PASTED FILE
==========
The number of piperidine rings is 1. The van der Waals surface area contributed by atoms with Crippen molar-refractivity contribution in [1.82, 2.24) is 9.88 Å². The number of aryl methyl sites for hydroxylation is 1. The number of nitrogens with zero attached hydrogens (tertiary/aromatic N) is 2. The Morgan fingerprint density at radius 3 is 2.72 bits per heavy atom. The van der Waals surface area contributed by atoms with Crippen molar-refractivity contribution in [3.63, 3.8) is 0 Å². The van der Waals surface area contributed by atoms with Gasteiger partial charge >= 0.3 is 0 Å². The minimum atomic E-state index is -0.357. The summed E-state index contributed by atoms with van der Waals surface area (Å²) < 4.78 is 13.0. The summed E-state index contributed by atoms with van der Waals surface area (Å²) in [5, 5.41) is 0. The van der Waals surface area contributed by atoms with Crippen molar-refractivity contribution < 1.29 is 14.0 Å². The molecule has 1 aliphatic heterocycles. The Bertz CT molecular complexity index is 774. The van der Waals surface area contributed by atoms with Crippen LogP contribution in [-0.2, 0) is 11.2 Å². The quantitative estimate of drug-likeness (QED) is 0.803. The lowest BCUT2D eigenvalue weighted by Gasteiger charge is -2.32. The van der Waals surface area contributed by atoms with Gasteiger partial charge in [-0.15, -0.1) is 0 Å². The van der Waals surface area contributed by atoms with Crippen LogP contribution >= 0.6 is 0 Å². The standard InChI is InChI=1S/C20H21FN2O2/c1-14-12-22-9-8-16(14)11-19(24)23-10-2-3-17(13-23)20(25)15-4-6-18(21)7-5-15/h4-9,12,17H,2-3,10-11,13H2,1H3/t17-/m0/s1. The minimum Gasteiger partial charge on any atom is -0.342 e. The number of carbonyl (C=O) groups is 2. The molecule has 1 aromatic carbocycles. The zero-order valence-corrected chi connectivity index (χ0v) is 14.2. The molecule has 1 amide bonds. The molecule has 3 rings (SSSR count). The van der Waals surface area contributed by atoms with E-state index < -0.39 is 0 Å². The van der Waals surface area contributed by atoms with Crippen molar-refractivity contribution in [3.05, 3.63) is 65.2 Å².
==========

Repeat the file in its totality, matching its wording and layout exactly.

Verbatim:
The number of piperidine rings is 1. The van der Waals surface area contributed by atoms with Crippen molar-refractivity contribution in [1.82, 2.24) is 9.88 Å². The number of aryl methyl sites for hydroxylation is 1. The number of nitrogens with zero attached hydrogens (tertiary/aromatic N) is 2. The Morgan fingerprint density at radius 3 is 2.72 bits per heavy atom. The van der Waals surface area contributed by atoms with Crippen molar-refractivity contribution in [3.63, 3.8) is 0 Å². The van der Waals surface area contributed by atoms with Gasteiger partial charge >= 0.3 is 0 Å². The minimum atomic E-state index is -0.357. The summed E-state index contributed by atoms with van der Waals surface area (Å²) < 4.78 is 13.0. The summed E-state index contributed by atoms with van der Waals surface area (Å²) in [5, 5.41) is 0. The van der Waals surface area contributed by atoms with Crippen molar-refractivity contribution < 1.29 is 14.0 Å². The molecule has 1 aliphatic heterocycles. The Bertz CT molecular complexity index is 774. The van der Waals surface area contributed by atoms with Crippen LogP contribution in [-0.2, 0) is 11.2 Å². The quantitative estimate of drug-likeness (QED) is 0.803. The lowest BCUT2D eigenvalue weighted by Gasteiger charge is -2.32. The van der Waals surface area contributed by atoms with Gasteiger partial charge in [-0.15, -0.1) is 0 Å². The van der Waals surface area contributed by atoms with Crippen LogP contribution >= 0.6 is 0 Å². The standard InChI is InChI=1S/C20H21FN2O2/c1-14-12-22-9-8-16(14)11-19(24)23-10-2-3-17(13-23)20(25)15-4-6-18(21)7-5-15/h4-9,12,17H,2-3,10-11,13H2,1H3/t17-/m0/s1. The minimum Gasteiger partial charge on any atom is -0.342 e. The number of carbonyl (C=O) groups is 2. The molecule has 1 aromatic carbocycles. The zero-order valence-corrected chi connectivity index (χ0v) is 14.2. The molecule has 1 amide bonds. The molecule has 3 rings (SSSR count). The van der Waals surface area contributed by atoms with E-state index < -0.39 is 0 Å². The van der Waals surface area contributed by atoms with Crippen molar-refractivity contribution in [3.05, 3.63) is 65.2 Å².